Looking for a chance to dunk your favorite musician into a tank of water to raise money for charity? Well, Denver’s premier independent music festival, the Denver Post Underground Music Showcase, can fulfill your need.
This year, the Underground Music Showcase (UMS) has paired with Youth on Record, a Denver-based non-profit organization that aims to help at-risk youth through music education. Youth on Record will be hosting a dunk tank during the entire UMS (which kicked off Thursday, July 23 and runs until Sunday, July 26).
Every last weekend in July, the UMS turns Denver’s South Broadway district into 12 whole blocks of music-packed festival grounds. More than 400 bands are playing 20 different stages this year. Many UMS musicians are from Colorado and a few are from out of town, but all are able to take part in Youth on Record’s dunk tank.
All a musician has to do is sign up for a 30 minute time slot to sit in Youth on Record’s tank, then wait for a passing fan to drop them into the murky depths with a well-placed throw. These fans can give a $5 donation to Youth on Record for three balls or give $10 for seven balls. And, although the musicians will get soaked, they will make a difference. After all, music matters.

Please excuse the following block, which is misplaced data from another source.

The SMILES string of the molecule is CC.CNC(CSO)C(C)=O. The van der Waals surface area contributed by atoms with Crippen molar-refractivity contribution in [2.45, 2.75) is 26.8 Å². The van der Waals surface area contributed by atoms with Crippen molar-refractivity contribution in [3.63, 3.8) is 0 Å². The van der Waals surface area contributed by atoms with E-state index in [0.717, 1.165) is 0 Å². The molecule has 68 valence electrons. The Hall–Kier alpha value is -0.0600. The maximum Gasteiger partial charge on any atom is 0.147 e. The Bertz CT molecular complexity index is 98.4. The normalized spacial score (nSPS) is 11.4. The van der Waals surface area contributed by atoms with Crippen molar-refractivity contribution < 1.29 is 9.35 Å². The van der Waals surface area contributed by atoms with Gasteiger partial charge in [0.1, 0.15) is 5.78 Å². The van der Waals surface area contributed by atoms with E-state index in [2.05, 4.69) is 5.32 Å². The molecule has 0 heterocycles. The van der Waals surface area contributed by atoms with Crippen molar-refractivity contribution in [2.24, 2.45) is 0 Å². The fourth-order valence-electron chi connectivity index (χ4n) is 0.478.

That’s what Denver hip-hop band the Flobots were thinking when they created Youth on Record three years ago. A press release by UMS sponsor Schomp Mini explains that Youth on Record started as Flobots.org in 2008, but when Denver Public Schools became involved, the organization changed its mission (and its name).
In 2012, Youth on Record built its own classroom called the Youth Media Studio in West Denver and began employing local musicians as teachers. Now the school has a team of 15 local musicians who teach a number of for-credit music classes to 900 troubled kids enrolled in Denver Public Schools.
The main goal within teaching these kids music is to help them graduate, notes Youth on Record’s website. A 2014-2015 evaluation report highlights that 100 percent of all students attending Youth on Record’s music classes have improved their GPA, and 77 percent of students from one cited school showed increased attendance records.
That’s where fans’ dunk tank donations will likely come in handy: the more lessons and teachers Youth on Record can afford, the more students served, which means more students graduating. So if you believe in the power of music, head down to South Broadway before the weekend is over and dunk a musician (or two).